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vines

Taking Cuttings

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Taking Cuttings

I’m out in a driving rain, taking cuttings. I pull up the hood on my rain jacket moments before gusts of rain smack the back of my head. The leaves of the Marris are clapping, and there’s a sparkle in the air. A new hawk is cruising the vineyard. As the rain abates I see her, a slender Nankeen Kestrel, Falco cenchroides, backpedalling over the Malbec, hunting for mice. 

My back is raw from my efforts and my wrist is carpel tunneling from repetitively squeezing my secateurs. I’m clad from head to toe in protection – tall rubber boots, rain pants, rain jacket, glasses and gloves. Despite the gloves, my hands are torn up and calloused. I’m tying the cuttings in bundles of 50 and find it hard to tie a knot with my gloved hands, so I remove them. The cool wood feels terrific against my bare skin and what's more I feel I can distinguish the strength and particular lifeforce of each individual cutting. They certainly do feel different from one another, apart from the smoothness of the wood. Some have terrific vigor and carry a profound strength. Others are twisted and their vivacity is less clear. Some simply possess a deep calm energy.  Others have an energy that’s a bit out of control.

I actually discard a few of my earlier choices based on what I am feeling. The weak ones are out, as are the weedy ones. I feel that the overly vigorous ones will be more herbaceous in growth rather than fruit bearing. They have long stretches between nodes and a slight unevenness to them that I decide to reject. I’m acting on intuition, trusting my instincts, as I have no precedent for this.

I continue my experiment of sticking this material directly into the ground that was prepared last year. I’m replacing cuttings that didn’t take - most likely because they were planted so late in the season. I pack the soil around each plant so that there are no air pockets, and pull the odd weeds that have come in through the mulch – a type of onion, bunches of ryegrass, a radish, some bracken fern. This particular block is somewhat shielded by trees: parts of it will not receive early morning sun whereas parts will miss sun in the late afternoon. It will be interesting to see how and if that affects ripening and flavor.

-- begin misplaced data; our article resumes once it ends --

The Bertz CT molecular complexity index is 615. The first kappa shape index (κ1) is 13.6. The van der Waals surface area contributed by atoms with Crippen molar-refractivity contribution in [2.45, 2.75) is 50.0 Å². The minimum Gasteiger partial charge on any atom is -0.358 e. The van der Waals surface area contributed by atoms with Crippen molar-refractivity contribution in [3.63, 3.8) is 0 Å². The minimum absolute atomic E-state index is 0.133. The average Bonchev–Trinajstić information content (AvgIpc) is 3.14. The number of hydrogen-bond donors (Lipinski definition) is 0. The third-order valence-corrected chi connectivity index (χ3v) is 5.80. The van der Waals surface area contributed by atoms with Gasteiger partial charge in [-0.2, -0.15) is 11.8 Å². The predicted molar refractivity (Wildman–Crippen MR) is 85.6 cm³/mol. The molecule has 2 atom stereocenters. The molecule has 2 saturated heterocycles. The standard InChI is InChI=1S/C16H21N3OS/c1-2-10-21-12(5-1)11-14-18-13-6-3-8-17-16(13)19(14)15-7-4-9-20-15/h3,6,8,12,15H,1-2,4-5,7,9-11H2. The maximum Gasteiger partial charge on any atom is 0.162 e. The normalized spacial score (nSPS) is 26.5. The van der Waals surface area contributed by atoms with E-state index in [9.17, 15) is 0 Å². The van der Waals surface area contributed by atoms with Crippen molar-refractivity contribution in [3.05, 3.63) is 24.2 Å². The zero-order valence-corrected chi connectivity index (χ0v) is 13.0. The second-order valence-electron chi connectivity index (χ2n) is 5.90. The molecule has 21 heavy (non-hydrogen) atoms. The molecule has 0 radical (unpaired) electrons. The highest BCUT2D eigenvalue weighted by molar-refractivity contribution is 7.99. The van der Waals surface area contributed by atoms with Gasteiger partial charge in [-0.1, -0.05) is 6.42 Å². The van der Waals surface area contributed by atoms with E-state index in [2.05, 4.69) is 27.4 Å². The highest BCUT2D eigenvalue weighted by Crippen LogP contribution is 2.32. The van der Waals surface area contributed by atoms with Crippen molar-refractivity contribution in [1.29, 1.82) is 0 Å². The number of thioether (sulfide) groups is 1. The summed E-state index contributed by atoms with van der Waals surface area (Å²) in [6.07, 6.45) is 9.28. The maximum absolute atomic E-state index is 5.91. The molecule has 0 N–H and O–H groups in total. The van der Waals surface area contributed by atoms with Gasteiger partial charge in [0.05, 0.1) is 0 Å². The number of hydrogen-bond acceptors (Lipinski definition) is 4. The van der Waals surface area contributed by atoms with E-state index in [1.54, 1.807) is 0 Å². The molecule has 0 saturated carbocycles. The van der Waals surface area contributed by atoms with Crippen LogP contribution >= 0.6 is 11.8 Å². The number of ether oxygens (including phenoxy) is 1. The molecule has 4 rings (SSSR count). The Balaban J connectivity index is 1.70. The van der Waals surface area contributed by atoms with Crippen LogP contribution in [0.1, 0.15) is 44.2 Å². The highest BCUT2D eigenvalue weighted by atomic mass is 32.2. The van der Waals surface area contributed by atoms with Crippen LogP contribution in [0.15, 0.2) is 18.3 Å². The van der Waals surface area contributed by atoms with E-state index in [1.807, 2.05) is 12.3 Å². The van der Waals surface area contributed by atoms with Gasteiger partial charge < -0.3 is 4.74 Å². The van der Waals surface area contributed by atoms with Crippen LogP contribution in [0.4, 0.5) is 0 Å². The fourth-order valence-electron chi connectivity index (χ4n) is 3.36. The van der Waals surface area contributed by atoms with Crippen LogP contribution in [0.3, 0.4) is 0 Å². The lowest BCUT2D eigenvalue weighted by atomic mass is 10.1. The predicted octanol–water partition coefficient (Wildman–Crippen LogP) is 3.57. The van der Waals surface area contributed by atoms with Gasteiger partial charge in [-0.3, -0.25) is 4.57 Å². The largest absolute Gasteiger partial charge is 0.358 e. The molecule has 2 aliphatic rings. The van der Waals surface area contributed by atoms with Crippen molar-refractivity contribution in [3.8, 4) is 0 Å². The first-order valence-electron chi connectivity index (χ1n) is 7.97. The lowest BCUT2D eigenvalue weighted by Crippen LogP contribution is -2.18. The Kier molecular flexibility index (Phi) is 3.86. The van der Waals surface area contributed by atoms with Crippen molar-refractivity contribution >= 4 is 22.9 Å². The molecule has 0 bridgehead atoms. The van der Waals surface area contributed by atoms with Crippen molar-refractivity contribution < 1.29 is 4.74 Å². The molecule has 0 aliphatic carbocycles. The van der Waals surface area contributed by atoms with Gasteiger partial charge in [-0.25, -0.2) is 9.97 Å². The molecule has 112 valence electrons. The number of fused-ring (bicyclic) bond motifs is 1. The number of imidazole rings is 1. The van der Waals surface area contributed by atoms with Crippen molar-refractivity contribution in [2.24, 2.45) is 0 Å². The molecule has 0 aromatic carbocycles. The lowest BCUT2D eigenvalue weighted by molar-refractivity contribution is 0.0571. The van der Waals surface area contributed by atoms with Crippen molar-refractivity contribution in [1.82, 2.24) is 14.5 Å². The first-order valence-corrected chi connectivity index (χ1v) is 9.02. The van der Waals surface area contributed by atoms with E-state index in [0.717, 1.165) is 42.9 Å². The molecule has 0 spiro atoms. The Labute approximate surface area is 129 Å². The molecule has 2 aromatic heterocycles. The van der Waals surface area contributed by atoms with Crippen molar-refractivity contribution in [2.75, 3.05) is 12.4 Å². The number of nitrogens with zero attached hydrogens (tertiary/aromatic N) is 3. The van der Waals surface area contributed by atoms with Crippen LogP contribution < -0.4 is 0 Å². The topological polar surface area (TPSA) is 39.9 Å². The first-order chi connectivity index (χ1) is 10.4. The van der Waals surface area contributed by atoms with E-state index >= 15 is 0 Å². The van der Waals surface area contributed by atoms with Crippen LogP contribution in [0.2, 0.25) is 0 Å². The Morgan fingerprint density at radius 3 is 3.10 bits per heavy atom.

Elsewhere we are “layering in” missing vines rather than starting them fresh from cuttings. This is a way of propagating a new vine from an established “mother” vine. Layered vines grow more quickly than cuttings because they receive nutrients from the mother vine. The aim is to get the new vine to create its own roots while it is still attached to the original plant. We pick a long vigorous cane from one vine and dig a hole where we want to establish the offshoot. We loop it in the hole and bury it with the tip up, leaving several buds above ground.  We train it the same way we’d train a newly planted one. The cane will root itself and eventually we will sever the connection to the mother vine.

The layered look:

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The Terroir of Terroir

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The Terroir of Terroir

All this controversy about terroir has got me thinking about the influences of that “je ne sais quoi” that ends up in the bottle. Most wine is incredibly manipulated. It stands to reason that minimal manipulations should reflect the terrain the best, that any inputs would dull the impact of the place expressing through the final product. It’s an argument for natural wine, but just because a wine is natural doesn’t make it a good wine. This is borne out so often in the tasting, alas.

So I’ve preferred those definitions of terroir that alude to a partnership between the vigneron and land, but still find that concept pretty grandiose in practice. While I do see myself in partnership with my land, I also see that the contract isn’t on my terms, and the fine print keeps showing up. Partnership implies a certain give and take. But even the most enlightened farmers I know are giving through human prescribed lenses and taking what they are able. There’s little sense of mystery - the partner isn't actually acknowledged nor credited.